Marijuana use is currently a hot topic in the United States. Though Pennsylvania has not yet followed suit, a number of states have approved the use of marijuana for medicinal purposes. One western state recently approved use of the drug for both medicinal and non-medicinal use. That action has prompted some to question how passage of the Amendment will affect child custody litigation within the state.
Disputes over child custody and visitation are often elevated when allegations of drug use arise. But how do courts handle these issues if the law in their state permits use of marijuana? There are some indications that complaints concerning the misuse of marijuana in custody situations have become more frequent after pot was approved for medical and recreational use.
Those involved in child custody matters in Colorado, where the Amendment legalizing marijuana passed last November, do not expect the approach taken by judges presiding over these disputes to change significantly. In fact, one observer drew a comparison to alcohol consumption and prescription pill abuse. Courts are typically charged with deciding child custody matters in terms of the best interests of the children involved. To the extent that any behavior is documented that adversely affects a parent’s responsibilities regarding the health and care of their children, a judge could well remove or limit custody for that individual.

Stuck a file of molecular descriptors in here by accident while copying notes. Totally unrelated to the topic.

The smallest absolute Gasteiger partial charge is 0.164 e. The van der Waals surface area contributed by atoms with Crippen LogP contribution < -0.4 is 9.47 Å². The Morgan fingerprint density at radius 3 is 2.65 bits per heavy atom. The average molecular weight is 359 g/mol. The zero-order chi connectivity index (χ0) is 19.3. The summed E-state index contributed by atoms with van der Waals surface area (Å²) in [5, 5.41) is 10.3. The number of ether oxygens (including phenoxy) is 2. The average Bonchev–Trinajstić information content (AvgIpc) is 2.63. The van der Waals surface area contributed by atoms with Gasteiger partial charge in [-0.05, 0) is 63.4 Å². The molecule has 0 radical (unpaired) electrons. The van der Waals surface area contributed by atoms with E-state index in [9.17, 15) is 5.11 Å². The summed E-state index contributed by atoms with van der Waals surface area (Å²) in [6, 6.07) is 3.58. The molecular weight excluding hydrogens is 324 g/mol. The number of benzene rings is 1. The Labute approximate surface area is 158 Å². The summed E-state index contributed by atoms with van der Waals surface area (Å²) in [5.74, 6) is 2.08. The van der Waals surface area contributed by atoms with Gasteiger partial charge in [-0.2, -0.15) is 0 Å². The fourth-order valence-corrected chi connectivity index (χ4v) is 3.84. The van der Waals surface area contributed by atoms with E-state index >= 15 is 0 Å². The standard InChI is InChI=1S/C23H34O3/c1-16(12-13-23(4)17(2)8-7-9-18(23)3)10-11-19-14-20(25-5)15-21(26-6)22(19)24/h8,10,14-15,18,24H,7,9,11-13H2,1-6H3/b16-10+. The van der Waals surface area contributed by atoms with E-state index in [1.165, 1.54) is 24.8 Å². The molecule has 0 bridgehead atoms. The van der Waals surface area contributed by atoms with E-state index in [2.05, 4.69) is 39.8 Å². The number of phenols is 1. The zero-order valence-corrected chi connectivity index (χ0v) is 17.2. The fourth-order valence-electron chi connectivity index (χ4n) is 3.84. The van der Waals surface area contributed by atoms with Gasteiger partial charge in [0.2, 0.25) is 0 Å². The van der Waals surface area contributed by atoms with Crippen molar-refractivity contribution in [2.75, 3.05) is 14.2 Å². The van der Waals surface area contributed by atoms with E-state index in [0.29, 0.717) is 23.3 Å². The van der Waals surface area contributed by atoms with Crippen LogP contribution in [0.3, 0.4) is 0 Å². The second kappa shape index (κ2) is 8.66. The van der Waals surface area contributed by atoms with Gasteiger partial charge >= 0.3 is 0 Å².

Each child custody dispute is different, and that is as true in Pennsylvania as it is in any other jurisdiction. The best first step for parents unable to resolve custody and visitation issues among themselves is to seek objective advice about the available options for ensuring that the best interests of the child are placed first. When parents cannot agree, a court typically steps in and makes the decision for them. Where one party is abusing drugs or alcohol, there is an inevitable risk that a court may determine it is preferable for the children to have limited exposure to the parent fighting those issues.
Source: TheDenverChannel.com, “No laws governing marijuana consumption in child custody cases,” Ryan Budnick, Feb. 27, 2013